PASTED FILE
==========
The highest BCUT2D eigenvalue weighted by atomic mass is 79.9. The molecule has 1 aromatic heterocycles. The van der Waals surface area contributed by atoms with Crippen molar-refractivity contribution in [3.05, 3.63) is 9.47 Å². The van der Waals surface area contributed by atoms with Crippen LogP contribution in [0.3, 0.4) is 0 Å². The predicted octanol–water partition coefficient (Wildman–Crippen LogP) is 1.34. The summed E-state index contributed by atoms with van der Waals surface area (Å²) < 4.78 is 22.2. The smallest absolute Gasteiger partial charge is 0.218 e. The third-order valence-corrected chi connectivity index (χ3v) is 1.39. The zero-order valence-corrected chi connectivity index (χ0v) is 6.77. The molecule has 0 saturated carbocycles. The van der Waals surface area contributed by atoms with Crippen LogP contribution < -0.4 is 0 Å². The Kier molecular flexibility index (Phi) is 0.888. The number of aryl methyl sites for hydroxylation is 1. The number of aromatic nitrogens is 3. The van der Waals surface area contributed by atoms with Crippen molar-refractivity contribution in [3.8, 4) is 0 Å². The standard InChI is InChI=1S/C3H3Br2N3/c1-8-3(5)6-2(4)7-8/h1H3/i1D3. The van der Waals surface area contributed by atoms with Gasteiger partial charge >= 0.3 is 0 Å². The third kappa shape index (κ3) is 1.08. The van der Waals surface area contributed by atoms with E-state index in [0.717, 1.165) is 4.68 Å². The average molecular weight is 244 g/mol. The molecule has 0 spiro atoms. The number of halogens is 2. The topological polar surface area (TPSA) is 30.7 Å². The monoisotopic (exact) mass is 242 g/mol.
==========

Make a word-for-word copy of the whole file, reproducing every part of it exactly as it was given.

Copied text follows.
The highest BCUT2D eigenvalue weighted by atomic mass is 79.9. The molecule has 1 aromatic heterocycles. The van der Waals surface area contributed by atoms with Crippen molar-refractivity contribution in [3.05, 3.63) is 9.47 Å². The van der Waals surface area contributed by atoms with Crippen LogP contribution in [0.3, 0.4) is 0 Å². The predicted octanol–water partition coefficient (Wildman–Crippen LogP) is 1.34. The summed E-state index contributed by atoms with van der Waals surface area (Å²) < 4.78 is 22.2. The smallest absolute Gasteiger partial charge is 0.218 e. The third-order valence-corrected chi connectivity index (χ3v) is 1.39. The zero-order valence-corrected chi connectivity index (χ0v) is 6.77. The molecule has 0 saturated carbocycles. The van der Waals surface area contributed by atoms with Crippen LogP contribution < -0.4 is 0 Å². The Kier molecular flexibility index (Phi) is 0.888. The number of aryl methyl sites for hydroxylation is 1. The number of aromatic nitrogens is 3. The van der Waals surface area contributed by atoms with Crippen molar-refractivity contribution in [3.8, 4) is 0 Å². The standard InChI is InChI=1S/C3H3Br2N3/c1-8-3(5)6-2(4)7-8/h1H3/i1D3. The van der Waals surface area contributed by atoms with Gasteiger partial charge >= 0.3 is 0 Å². The third kappa shape index (κ3) is 1.08. The van der Waals surface area contributed by atoms with E-state index in [0.717, 1.165) is 4.68 Å². The average molecular weight is 244 g/mol. The molecule has 0 spiro atoms. The number of halogens is 2. The topological polar surface area (TPSA) is 30.7 Å². The monoisotopic (exact) mass is 242 g/mol.